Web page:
The tester 32 corresponds to the electrical fault detector 16 of the third embodiment of FIG. 10. The tester 32 employs an electrical or optical technique to detect electrical faults in a wafer, and provides the coordinates of the detected electrical faults on the wafer. Instead of the tester 32, it is possible to employ an electron beam tester (EB tester) an emission microscope (EMS), or an electronic microscope.

The process controller 35 includes functional units to pick up problematic processes and equipment. The functional units include a data converter 15 to convert the faults data 34 from the tester 32 into data usable to form a frequency distribution of electrical faults, a frequency distribution calculator 7 to calculate a frequency distribution of electrical faults in chips, a discretedistribution function calculator 8 to approximate a frequency distribution of electrical faults by overlaying at least two discrete distribution functions, a weight frequency distribution calculator 33 to calculate a distribution of negativebinomialdistribution weights WNBs that approximate clustering faults, and a weight frequency distribution difference calculator 39 to calculate a difference between frequency distributions of negativebinomialdistribution weights of different equipment pieces.

The data converter 15 converts the faults data 34 provided by thee tester 32 into faults data 31 in a format appropriate to calculate a frequency distribution of electrical faults. The data 34 from the tester 32 include the coordinates of electrical faults on a wafer. The data converter 15 converts these coordinates into the number of electrical faults in individual chips divided from the wafer. The data converter 15 is the same as that of the third embodiment of FIG. 10, and therefore, the details thereof will be omitted.

The frequency distribution calculator 7 uses the data 31 on the numbers of electrical faults to calculate a frequency distribution of electrical faults in chips. The discretedistribution function calculator 8 approximates a frequency distribution of electrical faults by overlaying a Poisson distribution and a negative binomial distribution, and calculates the weight WNB of the negative binomial distribution according to the expression (3). The calculated negativebinomial distribution weight WNB is stored as part of the negativebinomialdistribution weight data 27 that is prepared lot by lot as explained in step S91 of FIG. 19. The frequency distribution calculator 7 and discrete distribution function calculator 8 are the same as those of the first embodiment of FIG. 2, and therefore, the details thereof are omitted.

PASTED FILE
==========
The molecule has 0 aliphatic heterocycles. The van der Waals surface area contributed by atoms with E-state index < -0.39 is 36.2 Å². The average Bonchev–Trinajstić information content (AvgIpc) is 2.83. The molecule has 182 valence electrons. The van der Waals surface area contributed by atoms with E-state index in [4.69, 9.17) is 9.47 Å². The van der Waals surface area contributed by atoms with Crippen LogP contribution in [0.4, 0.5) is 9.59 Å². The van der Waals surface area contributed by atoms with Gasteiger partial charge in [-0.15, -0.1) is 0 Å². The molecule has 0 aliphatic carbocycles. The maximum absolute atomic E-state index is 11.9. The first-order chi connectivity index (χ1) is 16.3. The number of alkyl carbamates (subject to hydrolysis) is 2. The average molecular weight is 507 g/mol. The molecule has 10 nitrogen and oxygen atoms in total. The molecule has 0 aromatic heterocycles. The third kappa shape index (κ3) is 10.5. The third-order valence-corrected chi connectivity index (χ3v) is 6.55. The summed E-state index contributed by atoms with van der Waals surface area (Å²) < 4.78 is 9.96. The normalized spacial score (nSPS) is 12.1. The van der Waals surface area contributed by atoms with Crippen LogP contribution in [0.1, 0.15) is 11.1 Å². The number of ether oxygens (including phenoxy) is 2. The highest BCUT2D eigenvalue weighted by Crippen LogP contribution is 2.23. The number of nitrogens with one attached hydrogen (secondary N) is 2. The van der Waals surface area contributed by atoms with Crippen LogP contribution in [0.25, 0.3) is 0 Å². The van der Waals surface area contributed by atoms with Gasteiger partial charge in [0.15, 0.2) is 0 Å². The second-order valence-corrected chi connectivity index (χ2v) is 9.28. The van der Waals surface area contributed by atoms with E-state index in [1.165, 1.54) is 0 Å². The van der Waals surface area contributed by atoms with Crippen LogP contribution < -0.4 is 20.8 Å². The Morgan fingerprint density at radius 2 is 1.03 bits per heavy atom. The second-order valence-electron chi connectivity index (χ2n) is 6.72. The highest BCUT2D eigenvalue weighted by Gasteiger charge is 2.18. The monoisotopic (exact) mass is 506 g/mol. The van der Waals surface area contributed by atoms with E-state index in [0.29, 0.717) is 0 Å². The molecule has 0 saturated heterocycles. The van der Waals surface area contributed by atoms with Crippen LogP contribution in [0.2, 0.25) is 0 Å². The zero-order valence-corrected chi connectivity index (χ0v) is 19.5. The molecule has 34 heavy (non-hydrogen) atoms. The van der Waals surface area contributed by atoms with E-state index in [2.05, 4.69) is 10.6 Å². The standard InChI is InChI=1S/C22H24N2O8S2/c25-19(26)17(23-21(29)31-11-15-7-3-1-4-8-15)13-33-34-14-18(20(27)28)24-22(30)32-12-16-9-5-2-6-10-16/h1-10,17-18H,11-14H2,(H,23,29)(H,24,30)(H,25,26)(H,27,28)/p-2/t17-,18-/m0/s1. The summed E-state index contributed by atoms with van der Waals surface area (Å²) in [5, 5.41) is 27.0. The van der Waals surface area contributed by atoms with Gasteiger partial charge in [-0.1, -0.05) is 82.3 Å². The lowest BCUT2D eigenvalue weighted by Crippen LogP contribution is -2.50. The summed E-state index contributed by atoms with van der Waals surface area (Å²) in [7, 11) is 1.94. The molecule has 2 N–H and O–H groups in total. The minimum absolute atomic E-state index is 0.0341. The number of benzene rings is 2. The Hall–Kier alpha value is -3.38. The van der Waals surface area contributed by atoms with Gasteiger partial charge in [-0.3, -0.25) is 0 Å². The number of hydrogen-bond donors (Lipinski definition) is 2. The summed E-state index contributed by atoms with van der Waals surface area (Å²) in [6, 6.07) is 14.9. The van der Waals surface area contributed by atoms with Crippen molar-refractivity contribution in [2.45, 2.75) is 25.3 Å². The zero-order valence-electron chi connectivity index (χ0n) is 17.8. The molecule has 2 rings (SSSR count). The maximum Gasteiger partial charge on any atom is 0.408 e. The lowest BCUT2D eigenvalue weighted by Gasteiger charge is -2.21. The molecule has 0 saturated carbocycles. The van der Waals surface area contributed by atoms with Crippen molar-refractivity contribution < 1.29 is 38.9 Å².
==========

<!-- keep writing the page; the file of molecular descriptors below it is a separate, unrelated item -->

The weight frequency distribution calculator 33 uses the data 27 on weights WNB of each lot and the process flow data 28 showing relationships between processes and equipment and calculates a frequency distribution of the negativebinomialdistribution weights WNBs lot by lot. The weight frequency distribution calculator 33 also uses the process flow data 28 of each lot, to calculate a frequency distribution of negativebinomialdistribution weights WNBs of each process and equipment. More precisely, the weight frequency distribution calculator 33 prepares the graphs 29 a and 29 b of FIG. 19 representing the weight frequency distributions of individual processes and individual equipment pieces. The calculated weight frequency distribution of each equipment piece is stored as the weight frequency distribution data 29.

The weight frequency distribution difference calculator 39 is a functional unit to calculate, for each process, a difference between the frequency distributions of negativebinomialdistribution weights WNBs of different equipment pieces that processed chips in the process. Namely, the calculator 39 quantitatively finds a difference between the weight frequency distributions of different equipment pieces as shown in the graphs 29 a and 29 b of FIG. 19. The calculator 39 includes a normal distribution test unit, a ttest unit to find a difference between frequency distributions according to a ttest, and an x^{2 }test unit carrying out an x^{2}test to compare x^{2 }values representing problem degrees.